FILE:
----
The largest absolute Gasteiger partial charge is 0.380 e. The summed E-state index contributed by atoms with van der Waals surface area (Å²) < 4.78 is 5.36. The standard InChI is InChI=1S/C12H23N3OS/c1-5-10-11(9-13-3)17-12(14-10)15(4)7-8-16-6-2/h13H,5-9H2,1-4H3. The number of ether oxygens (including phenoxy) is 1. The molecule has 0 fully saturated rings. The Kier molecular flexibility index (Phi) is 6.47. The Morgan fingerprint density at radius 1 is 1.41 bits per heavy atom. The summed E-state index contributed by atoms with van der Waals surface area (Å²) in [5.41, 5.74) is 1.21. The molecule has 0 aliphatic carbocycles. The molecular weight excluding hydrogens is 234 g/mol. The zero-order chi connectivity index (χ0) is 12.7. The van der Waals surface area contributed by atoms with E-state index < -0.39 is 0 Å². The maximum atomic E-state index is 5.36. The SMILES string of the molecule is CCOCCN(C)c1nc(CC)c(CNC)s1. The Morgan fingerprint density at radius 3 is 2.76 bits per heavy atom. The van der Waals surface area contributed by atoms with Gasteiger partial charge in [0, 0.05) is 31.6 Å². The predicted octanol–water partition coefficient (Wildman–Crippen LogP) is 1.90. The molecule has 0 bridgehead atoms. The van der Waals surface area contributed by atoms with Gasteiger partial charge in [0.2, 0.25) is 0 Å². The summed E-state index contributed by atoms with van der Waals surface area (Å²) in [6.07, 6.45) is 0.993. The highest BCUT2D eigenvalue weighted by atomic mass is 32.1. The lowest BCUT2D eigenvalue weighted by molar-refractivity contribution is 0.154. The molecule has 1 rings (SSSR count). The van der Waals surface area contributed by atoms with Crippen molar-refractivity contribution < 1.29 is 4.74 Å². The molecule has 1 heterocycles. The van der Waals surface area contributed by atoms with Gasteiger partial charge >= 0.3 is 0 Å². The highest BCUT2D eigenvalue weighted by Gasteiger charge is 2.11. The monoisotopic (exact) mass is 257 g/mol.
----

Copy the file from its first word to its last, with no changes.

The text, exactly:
The largest absolute Gasteiger partial charge is 0.380 e. The summed E-state index contributed by atoms with van der Waals surface area (Å²) < 4.78 is 5.36. The standard InChI is InChI=1S/C12H23N3OS/c1-5-10-11(9-13-3)17-12(14-10)15(4)7-8-16-6-2/h13H,5-9H2,1-4H3. The number of ether oxygens (including phenoxy) is 1. The molecule has 0 fully saturated rings. The Kier molecular flexibility index (Phi) is 6.47. The Morgan fingerprint density at radius 1 is 1.41 bits per heavy atom. The summed E-state index contributed by atoms with van der Waals surface area (Å²) in [5.41, 5.74) is 1.21. The molecule has 0 aliphatic carbocycles. The molecular weight excluding hydrogens is 234 g/mol. The zero-order chi connectivity index (χ0) is 12.7. The van der Waals surface area contributed by atoms with E-state index < -0.39 is 0 Å². The maximum atomic E-state index is 5.36. The SMILES string of the molecule is CCOCCN(C)c1nc(CC)c(CNC)s1. The Morgan fingerprint density at radius 3 is 2.76 bits per heavy atom. The van der Waals surface area contributed by atoms with Gasteiger partial charge in [0, 0.05) is 31.6 Å². The predicted octanol–water partition coefficient (Wildman–Crippen LogP) is 1.90. The molecule has 0 bridgehead atoms. The van der Waals surface area contributed by atoms with Gasteiger partial charge in [0.2, 0.25) is 0 Å². The summed E-state index contributed by atoms with van der Waals surface area (Å²) in [6.07, 6.45) is 0.993. The highest BCUT2D eigenvalue weighted by atomic mass is 32.1. The lowest BCUT2D eigenvalue weighted by molar-refractivity contribution is 0.154. The molecule has 1 rings (SSSR count). The van der Waals surface area contributed by atoms with Crippen molar-refractivity contribution < 1.29 is 4.74 Å². The molecule has 1 heterocycles. The van der Waals surface area contributed by atoms with Gasteiger partial charge >= 0.3 is 0 Å². The highest BCUT2D eigenvalue weighted by Gasteiger charge is 2.11. The monoisotopic (exact) mass is 257 g/mol.